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  • Writer's pictureAyelet HaShachar

Blood, Smoke and Tzav

This Dvar Torah was written by Hannah Blount for Parshat Tzav, 3 April 2020.


As many of us are stuck at home in self isolation with very little to do, we find ourselves seeking out previously unthinkable sources of entertainment. Out of nowhere, doing the ‘recommended readings’ of your uni subject and getting a Disney Plus subscription seem like a good idea even though a few weeks ago they were inconceivable actions. Suddenly, the Torah has a certain appeal… it’s a chunky enough book that could certainly kill a few hours, and it is full of colourful stories; deception, death, romance, and intrigue. So if you are wondering whether Parshat Tzav is a good entertainer in our quarantine times, I am here to tell you that no, it is absolutely not.


Tzav sits in Leviticus, by far the worst of all five books due to the lack of sex appeal involved in outlining every tiny detail of halachic life to the newly centralised Jewish people. The one good thing about Leviticus is this Wikipedia search result:


"Leviticus" redirects here. For the Christian metal band, see Leviticus (band).


Incredible content.


Anyway.


According to my very good friend Chabad.org, Tzav describes how God (via Moses in a very Mouth of Sauron-esque manner) instructs the kohenim in their sacrificial duties. There is some meat involved, some veins, fat, eating meals, fire and purified people. Classique. 


I recently finished reading Donna Tartt’s The Secret History, and although her books barely scrape by the Bechdel Test I will continue to adore every word she writes. The Secret History is about a group of elite Ancient Greek college students in Vermont who fall down a rabbit hole of murder and deception. Without spoiling too much, their demise is catalysed by an obsession with understanding the Ancient Greeks in all their dark, cultish mystery; how they thought, how they worshipped, and how they sacrificed. 


The idea of ancient civilisations and their sacrificial practice is an alluring enigma, evident by all the stories we create about their occult rituals from The Secret History to Indiana Jones and the Temple of Doom. What did it feel like to communicate to the Gods through fire and blood? Did the ancients emote like we do? Or did they access a level of being so dedicated to higher powers that sacrifice felt empowering and spiritual; a feeling we can no longer achieve with our modern squeamishness? Answering these questions lead to multiple deaths in Donna Tartt’s novel, so I cannot recommend further investigation.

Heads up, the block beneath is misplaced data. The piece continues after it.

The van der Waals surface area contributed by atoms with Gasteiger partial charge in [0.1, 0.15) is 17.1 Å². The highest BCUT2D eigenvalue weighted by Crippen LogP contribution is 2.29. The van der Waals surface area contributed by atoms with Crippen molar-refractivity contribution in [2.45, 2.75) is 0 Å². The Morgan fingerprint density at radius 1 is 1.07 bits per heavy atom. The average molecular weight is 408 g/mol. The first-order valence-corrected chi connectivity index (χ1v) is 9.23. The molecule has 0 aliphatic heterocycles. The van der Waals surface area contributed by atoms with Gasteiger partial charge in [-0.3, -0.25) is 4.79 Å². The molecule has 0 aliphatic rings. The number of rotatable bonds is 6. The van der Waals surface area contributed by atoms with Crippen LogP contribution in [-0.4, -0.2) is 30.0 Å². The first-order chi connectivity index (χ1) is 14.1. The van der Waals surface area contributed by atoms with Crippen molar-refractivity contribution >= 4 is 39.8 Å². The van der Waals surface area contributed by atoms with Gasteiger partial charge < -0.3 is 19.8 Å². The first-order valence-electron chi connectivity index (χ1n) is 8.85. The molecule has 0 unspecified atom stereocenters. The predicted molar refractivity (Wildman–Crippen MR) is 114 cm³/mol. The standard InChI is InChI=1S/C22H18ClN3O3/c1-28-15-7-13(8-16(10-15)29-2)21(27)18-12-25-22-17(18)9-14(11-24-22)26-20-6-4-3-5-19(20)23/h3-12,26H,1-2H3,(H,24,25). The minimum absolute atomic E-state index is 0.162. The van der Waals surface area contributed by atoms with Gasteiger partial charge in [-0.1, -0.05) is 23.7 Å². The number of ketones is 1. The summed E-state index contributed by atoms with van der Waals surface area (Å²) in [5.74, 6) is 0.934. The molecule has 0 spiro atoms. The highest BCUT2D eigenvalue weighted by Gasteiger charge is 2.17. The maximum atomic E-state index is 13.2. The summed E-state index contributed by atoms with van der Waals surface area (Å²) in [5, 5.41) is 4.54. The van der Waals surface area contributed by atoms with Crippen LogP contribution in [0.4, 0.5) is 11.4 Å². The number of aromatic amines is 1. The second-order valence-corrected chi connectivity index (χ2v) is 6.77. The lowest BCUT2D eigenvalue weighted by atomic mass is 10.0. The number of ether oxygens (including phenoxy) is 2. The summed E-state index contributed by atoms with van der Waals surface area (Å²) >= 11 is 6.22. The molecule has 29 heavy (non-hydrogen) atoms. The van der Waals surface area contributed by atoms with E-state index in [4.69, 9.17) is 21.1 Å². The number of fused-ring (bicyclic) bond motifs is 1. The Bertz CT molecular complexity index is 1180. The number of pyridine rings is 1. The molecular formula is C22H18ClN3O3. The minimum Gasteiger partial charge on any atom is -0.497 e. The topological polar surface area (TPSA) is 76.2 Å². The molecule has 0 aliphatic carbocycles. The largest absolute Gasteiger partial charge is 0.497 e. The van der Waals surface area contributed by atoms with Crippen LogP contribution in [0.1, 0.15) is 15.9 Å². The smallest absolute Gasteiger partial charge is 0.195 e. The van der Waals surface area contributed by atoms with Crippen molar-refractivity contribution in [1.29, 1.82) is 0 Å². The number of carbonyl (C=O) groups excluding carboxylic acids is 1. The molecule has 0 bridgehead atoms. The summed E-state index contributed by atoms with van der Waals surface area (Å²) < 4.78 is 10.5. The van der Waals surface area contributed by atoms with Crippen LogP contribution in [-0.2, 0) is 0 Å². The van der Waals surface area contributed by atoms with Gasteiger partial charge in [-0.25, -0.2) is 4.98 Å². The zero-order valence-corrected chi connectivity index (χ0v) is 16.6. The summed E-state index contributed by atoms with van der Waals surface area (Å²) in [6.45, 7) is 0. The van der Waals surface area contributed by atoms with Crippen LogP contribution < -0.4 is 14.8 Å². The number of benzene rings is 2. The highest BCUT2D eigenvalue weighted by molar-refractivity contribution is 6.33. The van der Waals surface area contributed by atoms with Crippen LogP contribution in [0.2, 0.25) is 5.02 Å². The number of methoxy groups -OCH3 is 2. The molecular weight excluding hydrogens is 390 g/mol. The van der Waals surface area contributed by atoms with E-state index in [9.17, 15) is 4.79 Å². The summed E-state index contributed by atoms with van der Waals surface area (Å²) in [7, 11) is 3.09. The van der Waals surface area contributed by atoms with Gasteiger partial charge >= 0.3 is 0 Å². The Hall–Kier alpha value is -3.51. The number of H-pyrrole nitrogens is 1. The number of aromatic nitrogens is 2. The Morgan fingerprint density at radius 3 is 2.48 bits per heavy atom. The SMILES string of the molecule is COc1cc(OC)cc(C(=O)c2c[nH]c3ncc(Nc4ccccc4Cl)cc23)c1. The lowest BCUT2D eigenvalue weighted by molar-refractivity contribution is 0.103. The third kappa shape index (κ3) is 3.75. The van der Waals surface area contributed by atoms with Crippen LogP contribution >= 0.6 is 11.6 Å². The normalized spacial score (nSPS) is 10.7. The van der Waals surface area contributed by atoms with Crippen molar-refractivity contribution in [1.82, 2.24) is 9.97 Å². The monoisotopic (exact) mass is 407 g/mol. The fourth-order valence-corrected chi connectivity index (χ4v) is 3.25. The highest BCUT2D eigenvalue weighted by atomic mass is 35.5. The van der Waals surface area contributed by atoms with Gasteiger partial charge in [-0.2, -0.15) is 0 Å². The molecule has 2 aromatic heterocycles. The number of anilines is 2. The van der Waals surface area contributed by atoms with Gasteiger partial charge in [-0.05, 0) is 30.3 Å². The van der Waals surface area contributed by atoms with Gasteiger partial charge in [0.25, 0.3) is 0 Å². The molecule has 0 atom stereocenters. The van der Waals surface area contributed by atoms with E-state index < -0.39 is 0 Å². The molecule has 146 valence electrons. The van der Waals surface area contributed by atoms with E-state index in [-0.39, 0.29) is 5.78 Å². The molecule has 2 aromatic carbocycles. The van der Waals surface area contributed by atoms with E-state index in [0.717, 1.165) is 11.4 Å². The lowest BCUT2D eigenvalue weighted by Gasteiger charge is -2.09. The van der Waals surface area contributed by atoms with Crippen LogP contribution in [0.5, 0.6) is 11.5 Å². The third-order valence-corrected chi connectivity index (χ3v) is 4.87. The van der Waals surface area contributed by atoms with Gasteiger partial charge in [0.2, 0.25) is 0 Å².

I think it is interesting to think about Judaism and Jewish peoplehood as an ancient entity. Yes, we have undergone many radical modernisations such as the Rabbinical Revolution, the creation of the Diaspora, the Haskalah and political Zionism. But parshot like Tzav remind us that the roots of our tradition are steeped in an ancient way of life, an ancient way of relating to Gods and power and life and death. Amusingly, whilst we have entirely gotten rid of these carnal, barbarian practices, we continue to read the Torah as the ultimate source of guidance which has not been altered since these ancient times. We pray now as individuals, sit in comfortable synagogues, practice the hygiene of kashrut, but we continue to connect to a bloodthirsty, cultish people and their savage rituals. 


Perhaps my language seems negative, but I adore this murky part of our Jewish history; the wildling group of desert dwelling humans who created a belief system that held fast for thousands of years. It is a part of Judaism that is never really mentioned; we choose to focus instead on a clean and whitewashed version of patriarchs and matriarchs setting precedents for good, Jewish behaviour. Ancient history is relevant and powerful because it has the ability to derail modern narratives that attempt to rewrite human experience. 


We are lucky to have the Torah and dull parshot like Tzav, because we can understand Judaism and our people’s history as a rich patchwork of ideas and traditions that have built upon each other from ancient roots to modern sensibilities. 


Shabbat Shalom!

Hannah


Hannah is an arts student, acrobat and unapologetic activist.





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